The popularity of cannabis has inspired many entrepreneurs to begin their own startups. The versatility of cannabis — from its use in food, beverages, cosmetics, pharmaceuticals, etc. — has many convinced that it’s an investment guaranteed to pay off. Venture capitalists seem to agree, if the $881 million dollars they invested in the industry in 2018 is any indication.1 The projected growth of the cannabis industry is also optimistic, with one estimate valuing the industry at $80 billion by 2030.2 An industry this promising presents many opportunities, but it’s not without its share of pitfalls.
The rollout of legal cannabis in Canada shows that one of these problems is a lack of supply. But that lack of supply doesn’t mean there’s a lack of suppliers. Quite the contrary. Health Canada is inundated with applications from potential growers and retailers. Wherever cannabis is legalized, similar applications and regulations will follow. These issues that have popped up in Canada give prospective cultivators and retailers in other countries an idea of where to focus their preparation while they prepare for legalization.
Every company deals with quality to some extent. In a regulated industry, quality is defined by government regulations. Meeting or exceeding those expectations requires a top-notch quality management system (QMS). A QMS can put a cannabis company in an audit-ready state and ensure that all documentation is kept up to date and centralized. Inspections by regulatory bodies are simplified with the automation that an electronic QMS offers. A major barrier that prevents cannabis companies from investing in a QMS is cost. Fortunately, some QMS options are priced for startups and come at a more reasonable price.
Even without regulations, customers expect a level of quality that make a QMS a worthwhile investment. According to a 2018 report from Deloitte, the top reason that Canadian marijuana smokers switch to legal sources is an expectation that the product will be higher in quality.3 If a cannabis brand can’t provide quality, consumers have plenty of other sources to turn to.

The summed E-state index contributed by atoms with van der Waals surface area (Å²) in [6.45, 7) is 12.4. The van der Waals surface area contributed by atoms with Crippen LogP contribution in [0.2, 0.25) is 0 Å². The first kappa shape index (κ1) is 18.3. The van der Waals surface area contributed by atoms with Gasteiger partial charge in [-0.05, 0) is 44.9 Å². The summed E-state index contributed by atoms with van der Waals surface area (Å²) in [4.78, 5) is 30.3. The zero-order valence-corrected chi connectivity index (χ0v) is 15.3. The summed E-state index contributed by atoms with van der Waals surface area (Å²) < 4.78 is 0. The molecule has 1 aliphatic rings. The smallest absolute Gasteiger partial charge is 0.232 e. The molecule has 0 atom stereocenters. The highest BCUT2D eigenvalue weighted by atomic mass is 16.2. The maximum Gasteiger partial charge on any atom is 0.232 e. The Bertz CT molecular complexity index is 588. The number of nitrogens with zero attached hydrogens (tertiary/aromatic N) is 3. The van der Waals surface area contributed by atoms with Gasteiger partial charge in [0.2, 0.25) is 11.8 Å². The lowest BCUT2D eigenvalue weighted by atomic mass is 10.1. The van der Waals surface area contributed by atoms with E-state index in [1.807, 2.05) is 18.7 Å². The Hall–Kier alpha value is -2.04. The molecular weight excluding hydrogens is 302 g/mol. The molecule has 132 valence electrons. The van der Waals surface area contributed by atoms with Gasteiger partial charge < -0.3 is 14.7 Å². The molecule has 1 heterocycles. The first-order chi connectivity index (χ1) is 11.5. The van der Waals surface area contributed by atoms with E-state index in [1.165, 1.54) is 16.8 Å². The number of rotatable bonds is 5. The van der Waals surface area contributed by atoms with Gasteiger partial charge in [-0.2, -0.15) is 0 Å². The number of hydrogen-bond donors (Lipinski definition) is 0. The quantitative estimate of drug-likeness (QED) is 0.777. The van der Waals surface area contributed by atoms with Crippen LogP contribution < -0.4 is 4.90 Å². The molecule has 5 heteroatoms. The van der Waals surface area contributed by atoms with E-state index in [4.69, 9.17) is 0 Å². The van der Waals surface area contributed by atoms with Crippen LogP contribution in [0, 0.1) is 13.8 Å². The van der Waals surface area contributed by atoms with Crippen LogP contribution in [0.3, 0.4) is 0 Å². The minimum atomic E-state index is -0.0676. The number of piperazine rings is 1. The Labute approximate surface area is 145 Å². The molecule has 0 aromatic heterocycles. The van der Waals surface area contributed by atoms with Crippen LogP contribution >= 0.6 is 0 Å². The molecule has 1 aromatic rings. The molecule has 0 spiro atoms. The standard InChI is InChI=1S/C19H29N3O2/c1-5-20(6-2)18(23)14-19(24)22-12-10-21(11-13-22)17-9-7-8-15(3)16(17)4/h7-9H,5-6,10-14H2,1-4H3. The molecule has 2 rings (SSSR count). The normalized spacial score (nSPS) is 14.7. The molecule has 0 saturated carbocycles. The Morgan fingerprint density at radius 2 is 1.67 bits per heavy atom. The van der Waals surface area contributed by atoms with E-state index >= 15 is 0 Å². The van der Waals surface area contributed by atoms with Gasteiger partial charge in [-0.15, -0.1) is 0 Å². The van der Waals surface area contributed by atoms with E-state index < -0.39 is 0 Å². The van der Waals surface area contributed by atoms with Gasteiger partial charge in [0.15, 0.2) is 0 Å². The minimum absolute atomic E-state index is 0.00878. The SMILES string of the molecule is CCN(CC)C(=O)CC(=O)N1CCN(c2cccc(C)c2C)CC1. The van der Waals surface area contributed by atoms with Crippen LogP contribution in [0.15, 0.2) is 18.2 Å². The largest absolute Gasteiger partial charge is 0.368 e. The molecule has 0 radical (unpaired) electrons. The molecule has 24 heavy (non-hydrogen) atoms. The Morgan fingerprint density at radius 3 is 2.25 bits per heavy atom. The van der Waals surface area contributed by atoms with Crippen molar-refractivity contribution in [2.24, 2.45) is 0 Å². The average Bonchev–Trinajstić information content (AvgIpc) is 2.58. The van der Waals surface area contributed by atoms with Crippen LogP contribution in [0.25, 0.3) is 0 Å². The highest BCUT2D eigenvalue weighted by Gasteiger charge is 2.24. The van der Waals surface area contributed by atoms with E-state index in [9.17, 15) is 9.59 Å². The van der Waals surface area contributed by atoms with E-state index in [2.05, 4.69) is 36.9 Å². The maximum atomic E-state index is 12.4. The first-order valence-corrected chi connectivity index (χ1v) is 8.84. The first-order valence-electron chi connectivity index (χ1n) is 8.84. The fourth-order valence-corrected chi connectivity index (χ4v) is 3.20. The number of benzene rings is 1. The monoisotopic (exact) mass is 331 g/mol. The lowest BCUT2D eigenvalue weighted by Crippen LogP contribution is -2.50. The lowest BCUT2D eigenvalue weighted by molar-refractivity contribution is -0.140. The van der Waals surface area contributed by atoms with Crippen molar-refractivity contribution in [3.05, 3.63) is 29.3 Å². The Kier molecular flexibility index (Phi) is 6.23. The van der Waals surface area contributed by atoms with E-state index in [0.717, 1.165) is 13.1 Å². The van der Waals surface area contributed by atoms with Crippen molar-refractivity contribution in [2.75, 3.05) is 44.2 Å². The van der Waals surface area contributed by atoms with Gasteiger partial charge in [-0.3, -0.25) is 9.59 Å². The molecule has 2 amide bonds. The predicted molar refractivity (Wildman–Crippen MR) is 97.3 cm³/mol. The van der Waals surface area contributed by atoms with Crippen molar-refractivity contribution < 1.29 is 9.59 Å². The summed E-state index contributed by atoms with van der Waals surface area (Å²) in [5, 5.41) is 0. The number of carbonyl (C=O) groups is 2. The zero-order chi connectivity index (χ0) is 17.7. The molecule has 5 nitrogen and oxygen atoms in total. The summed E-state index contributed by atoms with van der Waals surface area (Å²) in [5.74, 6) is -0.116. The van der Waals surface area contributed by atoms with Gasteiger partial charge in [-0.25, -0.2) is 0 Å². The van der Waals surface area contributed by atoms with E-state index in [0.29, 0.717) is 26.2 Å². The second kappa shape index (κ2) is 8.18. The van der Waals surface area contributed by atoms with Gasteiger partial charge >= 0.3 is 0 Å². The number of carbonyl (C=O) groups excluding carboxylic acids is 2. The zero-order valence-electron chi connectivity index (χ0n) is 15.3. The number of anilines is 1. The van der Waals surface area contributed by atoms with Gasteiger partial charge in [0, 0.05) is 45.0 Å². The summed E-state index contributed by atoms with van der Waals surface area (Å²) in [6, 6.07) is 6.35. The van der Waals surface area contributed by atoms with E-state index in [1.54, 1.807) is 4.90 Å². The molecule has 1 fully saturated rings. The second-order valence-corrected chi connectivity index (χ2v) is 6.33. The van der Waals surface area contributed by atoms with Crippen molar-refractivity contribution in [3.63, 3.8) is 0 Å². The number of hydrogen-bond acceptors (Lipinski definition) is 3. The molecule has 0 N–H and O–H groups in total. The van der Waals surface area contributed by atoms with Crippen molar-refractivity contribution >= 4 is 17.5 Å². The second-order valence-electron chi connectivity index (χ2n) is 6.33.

Quality isn’t just about providing a better product — it’s about building trust with consumers and regulators. Both groups have a vested interest in a company’s processes. Consumers in general want more information about where their products come from, want assurances that the information on the label is accurate, and want to know that the product works as advertised. The cannabis industry has struggled with these very issues, so providing the information to consumers is a competitive differentiator.
Blockchain is stepping up to provide this level of transparency. Using this technology allows consumers and regulators to access extremely specific information about where the cannabis was grown, what pesticides were used, how it was processed, etc. Just as important for manufacturers and retailers is knowledge about the supplier. Based on regulations in other industries, the cannabis industry can expect that supplier management will be essential to compliance.
Safety is another big issue for cannabis, even more so because of the stigma associated with its use. Protecting consumers from contamination is a shared goal between cannabis businesses and the governments that oversee them. Safety comes into play in every step in the supply chain. Pesticides, contaminants and inaccurate testing and labelling are just the tip of the iceberg in possible safety problems for cannabis companies. Without proper controls, adulteration is likely and hazardous where testing isn’t required. For example, until recently there were no testing requirements for Arizona’s legal medical marijuana market. One lab that has been conducting voluntary testing reported that 20-30 percent of marijuana samples had exceptionally high levels of mold.4 Fortunately, testing is now required in the state.
However, when dealing with regulatory requirements, getting the testing done is only part of compliance. A cannabis company will only be considered compliant if it can prove that testing was done. Documentation, and being able to find and retrieve the documentation, is just as important as conducting the testing.
In an emerging industry, regulations change consistently. They’re also vastly different across borders. The legal limit of THC for an edible in California is not the same as it will be in Canada. At the time of this writing, Quebec citizens can purchase marijuana at age 18. A new law proposes to change that to 21. Edibles are illegal in Canada, but they’ll become legal in October 2019.5 Cannabis companies have to be extremely vigilant to keep up with this near-constant state of flux.
For many states and countries, this is all theoretical since cannabis in all its forms and uses hasn’t been widely legalized yet. However, the legalization of at least some types of cannabis for some uses is becoming much more common. Wherever this happens, cannabis companies need to embrace a high level of quality in their products to stay afloat in this highly inundated market.